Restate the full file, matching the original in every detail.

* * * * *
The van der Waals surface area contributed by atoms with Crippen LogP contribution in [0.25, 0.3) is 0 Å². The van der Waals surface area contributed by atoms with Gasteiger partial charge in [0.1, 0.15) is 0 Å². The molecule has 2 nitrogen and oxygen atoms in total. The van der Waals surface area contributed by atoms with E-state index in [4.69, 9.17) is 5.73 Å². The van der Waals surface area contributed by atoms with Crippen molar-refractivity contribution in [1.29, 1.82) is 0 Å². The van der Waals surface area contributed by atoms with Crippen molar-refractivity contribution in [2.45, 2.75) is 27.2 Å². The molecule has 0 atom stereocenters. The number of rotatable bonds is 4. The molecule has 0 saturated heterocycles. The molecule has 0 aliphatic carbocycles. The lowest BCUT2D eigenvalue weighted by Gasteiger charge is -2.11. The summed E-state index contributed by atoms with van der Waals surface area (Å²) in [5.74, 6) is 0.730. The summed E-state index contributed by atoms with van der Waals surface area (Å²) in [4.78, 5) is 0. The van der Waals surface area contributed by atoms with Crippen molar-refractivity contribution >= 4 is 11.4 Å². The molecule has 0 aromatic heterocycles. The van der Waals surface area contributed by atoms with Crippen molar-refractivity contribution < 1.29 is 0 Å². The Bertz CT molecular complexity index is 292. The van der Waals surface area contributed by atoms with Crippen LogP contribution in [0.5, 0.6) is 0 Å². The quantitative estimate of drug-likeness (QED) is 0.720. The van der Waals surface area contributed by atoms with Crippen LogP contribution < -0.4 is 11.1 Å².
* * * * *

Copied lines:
The van der Waals surface area contributed by atoms with Crippen LogP contribution in [0.25, 0.3) is 0 Å². The van der Waals surface area contributed by atoms with Gasteiger partial charge in [0.1, 0.15) is 0 Å². The molecule has 2 nitrogen and oxygen atoms in total. The van der Waals surface area contributed by atoms with E-state index in [4.69, 9.17) is 5.73 Å². The van der Waals surface area contributed by atoms with Crippen molar-refractivity contribution in [1.29, 1.82) is 0 Å². The van der Waals surface area contributed by atoms with Crippen molar-refractivity contribution in [2.45, 2.75) is 27.2 Å². The molecule has 0 atom stereocenters. The number of rotatable bonds is 4. The molecule has 0 saturated heterocycles. The molecule has 0 aliphatic carbocycles. The lowest BCUT2D eigenvalue weighted by Gasteiger charge is -2.11. The summed E-state index contributed by atoms with van der Waals surface area (Å²) in [5.74, 6) is 0.730. The summed E-state index contributed by atoms with van der Waals surface area (Å²) in [4.78, 5) is 0. The van der Waals surface area contributed by atoms with Crippen molar-refractivity contribution >= 4 is 11.4 Å². The molecule has 0 aromatic heterocycles. The van der Waals surface area contributed by atoms with Crippen molar-refractivity contribution < 1.29 is 0 Å². The Bertz CT molecular complexity index is 292. The van der Waals surface area contributed by atoms with Crippen LogP contribution in [0.5, 0.6) is 0 Å². The quantitative estimate of drug-likeness (QED) is 0.720. The van der Waals surface area contributed by atoms with Crippen LogP contribution < -0.4 is 11.1 Å².